"There are humans walking around - and you and I are probably among them - that have missing genes or extra copies of genes, and are fine," Evan Eichler, associate professor of genome sciences at the University of Washington, told BioWorld Today.

That is his conclusion from data, to be published in Nature Genetics and now available via advance online publication, that investigate structural variation of the human genome at an intermediate scale.

"In the past, there were two big ways of looking at the genome," Eichler explained. One of them, the cytogenetic approach, looked at whole chromosomes and their banding patterns. While it is useful to detect genetic disorders at the chromosomal level, such as trisomy 21, it's certainly not what one might call detailed.

The other method, currently receiving the most research attention, is the ultimate detailed method: SNP analysis. That detects genomic variations consisting of just a single base pair.

"With this method, we are peering into the genome at a new level that was previously almost impossible to see," Eichler said.

"This method" is the use of fosmid DNA to find structural variation at an intermediate scale. There is plenty of intermediate space between a chromosome and a base pair, of course, but fosmids are a cloning vector that produce clones of about 40 kilobases in length.

The researchers, from the University of Washington School of Medicine in Seattle, Case Western Reserve University in Cleveland and the University of California at San Francisco, compared the human genome reference sequence with a second sequence from a different individual that had been cloned into such fosmids. They looked at each fosmid and compared whether the ends and the reference sequences matched up. If they did, the sequences in the middle, which can and presumably do contain single nucleotide polymorphisms, cannot differ in the gross amount of DNA that they contain.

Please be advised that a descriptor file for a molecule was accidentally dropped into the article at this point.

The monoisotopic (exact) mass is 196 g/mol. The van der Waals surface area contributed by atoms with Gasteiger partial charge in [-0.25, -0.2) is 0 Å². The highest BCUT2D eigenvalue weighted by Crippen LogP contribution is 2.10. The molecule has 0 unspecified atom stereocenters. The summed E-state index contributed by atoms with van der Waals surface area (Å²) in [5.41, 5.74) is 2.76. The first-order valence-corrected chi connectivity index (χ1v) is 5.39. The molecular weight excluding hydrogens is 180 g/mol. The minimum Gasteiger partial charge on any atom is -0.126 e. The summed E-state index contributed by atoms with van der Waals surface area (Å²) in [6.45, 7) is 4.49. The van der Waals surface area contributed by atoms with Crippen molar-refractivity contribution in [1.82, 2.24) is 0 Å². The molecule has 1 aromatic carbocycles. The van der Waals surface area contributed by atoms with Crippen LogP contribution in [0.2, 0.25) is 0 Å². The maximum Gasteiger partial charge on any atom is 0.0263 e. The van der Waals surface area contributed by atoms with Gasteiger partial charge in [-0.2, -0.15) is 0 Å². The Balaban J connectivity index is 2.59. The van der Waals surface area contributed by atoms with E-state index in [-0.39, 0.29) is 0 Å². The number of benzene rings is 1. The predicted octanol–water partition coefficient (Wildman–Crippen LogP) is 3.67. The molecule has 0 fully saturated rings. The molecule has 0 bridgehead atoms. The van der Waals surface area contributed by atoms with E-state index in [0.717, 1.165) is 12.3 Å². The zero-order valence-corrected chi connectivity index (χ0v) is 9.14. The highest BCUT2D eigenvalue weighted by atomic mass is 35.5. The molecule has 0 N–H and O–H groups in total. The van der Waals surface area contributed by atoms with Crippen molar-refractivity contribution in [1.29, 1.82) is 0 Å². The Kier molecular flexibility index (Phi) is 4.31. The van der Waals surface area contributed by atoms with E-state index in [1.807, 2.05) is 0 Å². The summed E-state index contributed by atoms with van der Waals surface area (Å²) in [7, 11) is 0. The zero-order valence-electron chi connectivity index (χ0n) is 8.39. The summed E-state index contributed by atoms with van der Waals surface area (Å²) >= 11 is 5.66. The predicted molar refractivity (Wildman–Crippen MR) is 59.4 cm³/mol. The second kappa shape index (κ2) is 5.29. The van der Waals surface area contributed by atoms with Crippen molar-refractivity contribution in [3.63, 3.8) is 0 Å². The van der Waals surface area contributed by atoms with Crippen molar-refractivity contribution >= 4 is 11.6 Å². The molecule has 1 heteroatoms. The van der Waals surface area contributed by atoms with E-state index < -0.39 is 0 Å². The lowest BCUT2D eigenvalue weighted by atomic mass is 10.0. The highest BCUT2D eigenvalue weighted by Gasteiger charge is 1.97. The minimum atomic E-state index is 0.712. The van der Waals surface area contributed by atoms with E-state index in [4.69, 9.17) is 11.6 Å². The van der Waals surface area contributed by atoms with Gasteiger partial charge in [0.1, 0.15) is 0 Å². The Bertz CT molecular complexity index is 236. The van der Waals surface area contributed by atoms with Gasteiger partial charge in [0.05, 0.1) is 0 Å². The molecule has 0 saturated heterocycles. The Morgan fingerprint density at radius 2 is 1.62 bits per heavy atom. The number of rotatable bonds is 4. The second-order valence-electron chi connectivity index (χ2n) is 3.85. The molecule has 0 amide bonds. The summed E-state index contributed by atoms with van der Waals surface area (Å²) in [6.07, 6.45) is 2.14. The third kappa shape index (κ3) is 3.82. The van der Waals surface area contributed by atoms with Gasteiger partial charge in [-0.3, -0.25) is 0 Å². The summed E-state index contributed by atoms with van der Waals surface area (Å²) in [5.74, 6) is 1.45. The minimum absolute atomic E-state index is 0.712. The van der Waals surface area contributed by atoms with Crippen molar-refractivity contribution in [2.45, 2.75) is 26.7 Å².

"In 99 percent of cases, they do [match up]," Eichler said. "But in a subset, they are inserted wrong, or [the fosmid DNA] is too small, or too big."

In the second part of the paper, the researchers compared the fosmid mismatches they had identified to a larger reference dataset to validate them. Eichler said, "About 75 percent of them were real and polymorphic" - a total of almost 300 insertions, deletions and inversions, ranging from 8 to 40 kilobases in size, more than 580 megabases of sequence.

Asked about the respective functional significance of insertions, deletions and inversions, Eichler said that while the functional significance differs from gene to gene, overall, "extra copies are probably less deleterious than deletions. Inversions are tricky, because you may or may not change the expression level of that gene."

About half of the variations Eichler and his colleagues identified were in what he terms "environmental sensor genes" - genes that are associated with functions such as drug detoxification, innate immunity and inflammation, among others. Eichler and his team wrote in the Nature Genetics article that "although many of these environmental sensor' genes may not be essential for viability, they may be an important component of adaptability. Gains and losses of several of these genes are known risk factors for disease."

To further nail down the association between the variations they identified and disease, Eichler and his colleagues plan, among other things, to investigate larger populations for the prevalence of the variation they have uncovered and possible correlations with specific diseases.

"This could solve a lot of problems - not all of them, but a lot," Eichler said, adding that to make the technology more widely used, "the main thing is that the price has to come down. Right now it's a million dollars a pop, and that has to come down by at least two orders of magnitude."